We didn’t want to let the first half of this year go without reaching a new milestone, and here it is: we’re excited to announce PostSharp 3.2 Preview 2, available for download on NuGet and our website. PostSharp 3.2 is now fully documented and has made it through the final API review.

We didn’t really know where we were heading to when we started to work on this version, but after a six-month journey we’re very happy of the result.

And here’s our proudest achievement:

PostSharp 3.2 allows you to write thread-safe code in C#. I mean, really. No, we don’t magically make your old C# apps thread-safe, but PostSharp 3.2 both extends and restricts C# to define an execution model that is verifiably thread-safe (we call that threading model). It’s still the C# you know: we extend the language using custom attributes, and we enforce the model using build-time and run-time verifications. So, if you write your code against of one of threading models of PostSharp 3.2, and if you cover your code with reasonable single-threaded tests, you are much more likely to have thread-safe code. Unsafe code would trigger build-time errors or deterministic runtime exceptions instead of allowing for random data races.

We would really like to say that if you use PostSharp you’re 100% sure to have 100% thread-safe code, but this would be absurd. No real-life programming language can claim that. What we do claim is that if you use the custom attributes provided by PostSharp 3.2 instead of writing thread synchronization code manually, you will have a dramatic reliability increase and an equally dramatic cost decrease.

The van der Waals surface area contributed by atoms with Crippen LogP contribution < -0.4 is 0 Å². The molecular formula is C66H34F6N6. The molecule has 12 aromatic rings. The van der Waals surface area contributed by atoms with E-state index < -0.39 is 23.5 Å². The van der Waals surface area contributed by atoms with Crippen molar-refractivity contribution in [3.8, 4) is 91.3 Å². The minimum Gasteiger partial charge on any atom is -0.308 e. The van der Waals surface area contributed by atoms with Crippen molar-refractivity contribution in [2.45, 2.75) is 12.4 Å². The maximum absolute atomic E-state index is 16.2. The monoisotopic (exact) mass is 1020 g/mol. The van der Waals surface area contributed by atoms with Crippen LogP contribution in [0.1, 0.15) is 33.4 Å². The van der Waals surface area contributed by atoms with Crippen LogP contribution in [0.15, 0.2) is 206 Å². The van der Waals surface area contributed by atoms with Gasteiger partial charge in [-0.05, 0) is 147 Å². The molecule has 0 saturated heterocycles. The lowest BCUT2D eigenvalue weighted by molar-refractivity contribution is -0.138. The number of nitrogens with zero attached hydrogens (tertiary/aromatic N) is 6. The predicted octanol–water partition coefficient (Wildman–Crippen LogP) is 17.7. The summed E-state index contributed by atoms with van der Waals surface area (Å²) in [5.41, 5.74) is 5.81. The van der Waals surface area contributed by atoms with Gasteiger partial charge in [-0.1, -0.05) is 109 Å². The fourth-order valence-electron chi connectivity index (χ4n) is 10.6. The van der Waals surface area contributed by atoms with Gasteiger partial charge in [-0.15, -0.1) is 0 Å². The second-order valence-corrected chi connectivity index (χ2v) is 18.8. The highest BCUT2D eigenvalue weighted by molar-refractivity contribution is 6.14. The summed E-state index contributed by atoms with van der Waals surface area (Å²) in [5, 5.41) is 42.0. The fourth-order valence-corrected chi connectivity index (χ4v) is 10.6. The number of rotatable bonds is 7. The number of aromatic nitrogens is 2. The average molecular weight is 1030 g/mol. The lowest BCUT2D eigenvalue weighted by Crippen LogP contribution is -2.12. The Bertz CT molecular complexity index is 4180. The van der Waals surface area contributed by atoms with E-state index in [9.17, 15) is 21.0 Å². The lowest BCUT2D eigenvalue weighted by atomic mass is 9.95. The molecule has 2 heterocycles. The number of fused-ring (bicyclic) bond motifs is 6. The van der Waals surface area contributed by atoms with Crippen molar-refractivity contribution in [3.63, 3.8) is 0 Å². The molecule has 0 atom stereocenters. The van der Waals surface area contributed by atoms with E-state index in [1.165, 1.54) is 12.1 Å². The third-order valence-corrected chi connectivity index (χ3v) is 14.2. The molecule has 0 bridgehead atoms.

PostSharp 3.2 supports the following threading models: Actor, Immutable, Freezable, Synchronized, Reader-Writer Synchronized, Thread-Affine and (the anti-model) Thread-Unsafe. For more information, read Working with Threading Models.

Object-oriented programming is a great paradigm to build business and consumer applications and we really, really don’t like the blind push for functional programming these days here at PostSharp. There is a word to describe this social phenomena: hype. Fortunately, people in charge for 7-plus-digit projects don’t make their decisions  based on fashions. Although OOP has been criticized for being unpredictable in multi-threaded scenarios, we’re proving that well-understood technologies such as aspect-oriented programming, static analysis and runtime program verification can be used bring thread safety to mainstream programming languages. We still see bright days for OOP.

Although threading models definitively what we’re the most excited about, PostSharp 3.2 brings much more:

Happy PostSharping!

-gael

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